Monday, February 22, 2010


Gambling in the workplace is a little researched area despite the potential far-reaching consequences. Part of the problem stems from the fact that employers are reluctant to acknowledge gambling as a workplace issue and the possible implications that may arise from it. This section briefly examines the major issues surrounding Internet gambling in the workplace.
Internet gambling is one of the newer opportunities for gambling in the workplace. There are now a huge number of websites offering opportunities for gambling on the Internet by using a credit card. At present there are few legal restrictions to stop this form of gambling taking place. An increasing number of organizations have unlimited Internet access for all, which allows such activity to take place without arousing suspicion. Internet gambling is a somewhat solitary activity that can happen without the knowledge of both management
and the employee’s co-workers. Furthermore, problem Internet gambling has few observable signs and symptoms that are commonly associated with other addictions. This makes identification of problem gamblers hard for employers. However, there are a number of behaviors and “warning signs” that might be indicative of a gambling problem.
Many of these involve the exploitation of time and finances.
Problem Internet gambling can clearly be a hidden activity, and the growing availability of Internet gambling is making it easier to gamble from the workplace. Thankfully, it would appear that for most people, Internet gambling is not a serious problem, although even for social Internet gamblers who gamble during work hours, there are issues about time wasting and impact on work productivity. For those whose gambling starts to become more of a problem, it can affect both the organization and other work colleagues. Managers clearly need to have their awareness of this issue raised, and once this has happened, they need to raise awareness of the issue among the work force. Employers should seek to introduce a “gambling policy” at work that includes Internet gambling. This should include a checklist that employees can assess themselves, but also include a list of behaviors and warning signs.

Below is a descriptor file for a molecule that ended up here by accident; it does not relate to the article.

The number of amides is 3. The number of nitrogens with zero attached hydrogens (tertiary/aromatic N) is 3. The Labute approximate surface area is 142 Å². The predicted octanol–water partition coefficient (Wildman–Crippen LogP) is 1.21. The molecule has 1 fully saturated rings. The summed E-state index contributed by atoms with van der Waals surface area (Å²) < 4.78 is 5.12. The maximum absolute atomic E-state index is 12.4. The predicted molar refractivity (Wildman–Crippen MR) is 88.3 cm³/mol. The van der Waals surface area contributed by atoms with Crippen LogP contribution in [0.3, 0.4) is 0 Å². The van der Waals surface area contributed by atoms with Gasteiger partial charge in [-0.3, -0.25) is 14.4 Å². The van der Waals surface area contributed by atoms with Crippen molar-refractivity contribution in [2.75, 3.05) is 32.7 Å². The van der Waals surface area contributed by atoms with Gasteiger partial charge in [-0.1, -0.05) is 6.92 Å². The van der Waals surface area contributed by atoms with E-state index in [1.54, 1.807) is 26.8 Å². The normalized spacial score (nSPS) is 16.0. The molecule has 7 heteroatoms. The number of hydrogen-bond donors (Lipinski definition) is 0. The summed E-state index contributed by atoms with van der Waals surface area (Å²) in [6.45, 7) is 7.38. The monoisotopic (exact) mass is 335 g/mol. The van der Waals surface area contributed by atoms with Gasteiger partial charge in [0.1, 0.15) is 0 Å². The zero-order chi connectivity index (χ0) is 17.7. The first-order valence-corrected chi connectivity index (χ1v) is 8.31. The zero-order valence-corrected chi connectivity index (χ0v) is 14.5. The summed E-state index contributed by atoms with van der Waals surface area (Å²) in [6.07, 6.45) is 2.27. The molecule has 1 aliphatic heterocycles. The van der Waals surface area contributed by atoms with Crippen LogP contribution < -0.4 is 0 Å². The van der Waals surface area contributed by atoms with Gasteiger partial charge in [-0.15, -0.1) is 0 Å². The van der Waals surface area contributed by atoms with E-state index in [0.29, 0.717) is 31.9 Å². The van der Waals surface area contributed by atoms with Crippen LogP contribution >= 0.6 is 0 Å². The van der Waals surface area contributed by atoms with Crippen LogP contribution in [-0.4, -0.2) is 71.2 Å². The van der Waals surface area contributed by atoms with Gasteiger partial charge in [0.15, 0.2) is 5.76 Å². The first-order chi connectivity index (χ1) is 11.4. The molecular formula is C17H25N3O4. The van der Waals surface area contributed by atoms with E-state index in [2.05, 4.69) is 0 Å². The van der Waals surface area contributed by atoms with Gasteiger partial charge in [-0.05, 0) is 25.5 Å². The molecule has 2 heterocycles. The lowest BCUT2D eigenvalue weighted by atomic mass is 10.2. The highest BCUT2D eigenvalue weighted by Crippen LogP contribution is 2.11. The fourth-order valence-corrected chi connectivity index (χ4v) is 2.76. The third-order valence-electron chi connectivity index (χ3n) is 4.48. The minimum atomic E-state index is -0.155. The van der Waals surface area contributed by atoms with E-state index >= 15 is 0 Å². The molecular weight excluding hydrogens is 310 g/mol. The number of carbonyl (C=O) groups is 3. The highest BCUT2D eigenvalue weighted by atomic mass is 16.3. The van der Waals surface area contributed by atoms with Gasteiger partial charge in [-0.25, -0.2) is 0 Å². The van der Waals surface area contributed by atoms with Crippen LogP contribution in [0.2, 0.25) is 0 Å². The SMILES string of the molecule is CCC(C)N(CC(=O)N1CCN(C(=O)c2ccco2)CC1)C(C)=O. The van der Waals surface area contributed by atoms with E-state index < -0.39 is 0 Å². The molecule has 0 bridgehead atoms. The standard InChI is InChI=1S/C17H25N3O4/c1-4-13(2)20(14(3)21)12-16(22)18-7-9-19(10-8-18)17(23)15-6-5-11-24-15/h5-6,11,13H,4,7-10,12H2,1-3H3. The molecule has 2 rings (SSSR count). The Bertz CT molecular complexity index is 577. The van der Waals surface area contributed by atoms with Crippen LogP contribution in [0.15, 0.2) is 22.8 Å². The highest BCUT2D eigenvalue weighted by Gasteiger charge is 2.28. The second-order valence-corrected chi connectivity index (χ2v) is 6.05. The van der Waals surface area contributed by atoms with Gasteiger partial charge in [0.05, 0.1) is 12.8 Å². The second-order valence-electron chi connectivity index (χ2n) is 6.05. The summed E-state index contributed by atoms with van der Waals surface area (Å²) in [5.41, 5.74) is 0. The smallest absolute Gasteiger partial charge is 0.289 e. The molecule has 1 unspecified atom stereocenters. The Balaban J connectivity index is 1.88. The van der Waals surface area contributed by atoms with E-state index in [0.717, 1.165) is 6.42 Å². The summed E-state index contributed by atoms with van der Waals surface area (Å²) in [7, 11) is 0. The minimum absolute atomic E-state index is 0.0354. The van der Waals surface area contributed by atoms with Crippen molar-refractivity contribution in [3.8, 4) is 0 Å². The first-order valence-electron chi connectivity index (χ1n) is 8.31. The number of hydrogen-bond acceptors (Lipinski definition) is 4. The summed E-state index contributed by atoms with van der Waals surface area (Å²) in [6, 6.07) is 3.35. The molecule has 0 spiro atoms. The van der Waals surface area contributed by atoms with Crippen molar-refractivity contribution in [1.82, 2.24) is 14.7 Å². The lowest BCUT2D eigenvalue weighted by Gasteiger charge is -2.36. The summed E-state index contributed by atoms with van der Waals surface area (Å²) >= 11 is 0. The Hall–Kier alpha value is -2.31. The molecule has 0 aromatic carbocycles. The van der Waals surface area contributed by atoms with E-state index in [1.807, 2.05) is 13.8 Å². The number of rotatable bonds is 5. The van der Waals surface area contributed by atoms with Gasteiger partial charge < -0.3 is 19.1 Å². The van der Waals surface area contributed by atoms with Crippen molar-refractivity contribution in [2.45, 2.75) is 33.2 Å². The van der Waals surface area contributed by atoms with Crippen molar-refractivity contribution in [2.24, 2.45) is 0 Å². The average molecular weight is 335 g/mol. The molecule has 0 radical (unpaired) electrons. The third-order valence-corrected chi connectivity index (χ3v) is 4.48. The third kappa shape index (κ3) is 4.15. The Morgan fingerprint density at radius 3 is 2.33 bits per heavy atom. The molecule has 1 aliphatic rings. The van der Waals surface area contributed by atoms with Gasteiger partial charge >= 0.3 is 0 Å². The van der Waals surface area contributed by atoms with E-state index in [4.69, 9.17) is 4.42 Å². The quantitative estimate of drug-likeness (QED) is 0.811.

Finally, in this section, it might perhaps be argued that in some cases, abuse of the Internet may actually make the employee feel happier about themselves.
If this is the case, it could perhaps be speculated that these individuals would actually increase (rather than decrease) productivity in the workplace. Unfortunately, there is no empirical evidence to confirm or refute such a speculation.
However, it is unlikely many employers would want to facilitate Internet abuse even if it was shown that productivity could be increased in this way. There are also questions about how much Internet abuse would be acceptable and at what point the gains from feeling good start to be outweighed by excessive time spent on the Internet.

No comments:

Post a Comment